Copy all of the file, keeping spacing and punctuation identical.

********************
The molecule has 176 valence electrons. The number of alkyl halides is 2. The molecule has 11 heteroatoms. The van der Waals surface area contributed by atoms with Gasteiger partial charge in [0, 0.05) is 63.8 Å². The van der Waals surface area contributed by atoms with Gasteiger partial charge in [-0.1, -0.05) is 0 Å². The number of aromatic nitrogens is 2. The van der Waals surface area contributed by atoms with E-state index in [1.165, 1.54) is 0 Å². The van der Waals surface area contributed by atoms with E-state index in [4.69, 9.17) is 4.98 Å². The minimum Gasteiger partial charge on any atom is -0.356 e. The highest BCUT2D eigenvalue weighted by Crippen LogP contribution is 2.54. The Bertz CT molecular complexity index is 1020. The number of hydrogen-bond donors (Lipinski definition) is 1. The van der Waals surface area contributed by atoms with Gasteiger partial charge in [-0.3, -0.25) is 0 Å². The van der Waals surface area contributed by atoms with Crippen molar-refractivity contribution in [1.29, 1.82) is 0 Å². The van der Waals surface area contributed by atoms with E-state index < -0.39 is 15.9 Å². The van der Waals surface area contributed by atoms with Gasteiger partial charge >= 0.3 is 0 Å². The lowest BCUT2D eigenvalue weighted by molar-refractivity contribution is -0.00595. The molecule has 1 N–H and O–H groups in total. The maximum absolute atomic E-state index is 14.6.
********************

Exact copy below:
The molecule has 176 valence electrons. The number of alkyl halides is 2. The molecule has 11 heteroatoms. The van der Waals surface area contributed by atoms with Gasteiger partial charge in [0, 0.05) is 63.8 Å². The van der Waals surface area contributed by atoms with Gasteiger partial charge in [-0.1, -0.05) is 0 Å². The number of aromatic nitrogens is 2. The van der Waals surface area contributed by atoms with E-state index in [1.165, 1.54) is 0 Å². The van der Waals surface area contributed by atoms with E-state index in [4.69, 9.17) is 4.98 Å². The minimum Gasteiger partial charge on any atom is -0.356 e. The highest BCUT2D eigenvalue weighted by Crippen LogP contribution is 2.54. The Bertz CT molecular complexity index is 1020. The number of hydrogen-bond donors (Lipinski definition) is 1. The van der Waals surface area contributed by atoms with Gasteiger partial charge in [-0.3, -0.25) is 0 Å². The van der Waals surface area contributed by atoms with Crippen molar-refractivity contribution in [1.29, 1.82) is 0 Å². The van der Waals surface area contributed by atoms with E-state index < -0.39 is 15.9 Å². The van der Waals surface area contributed by atoms with Gasteiger partial charge >= 0.3 is 0 Å². The lowest BCUT2D eigenvalue weighted by molar-refractivity contribution is -0.00595. The molecule has 1 N–H and O–H groups in total. The maximum absolute atomic E-state index is 14.6.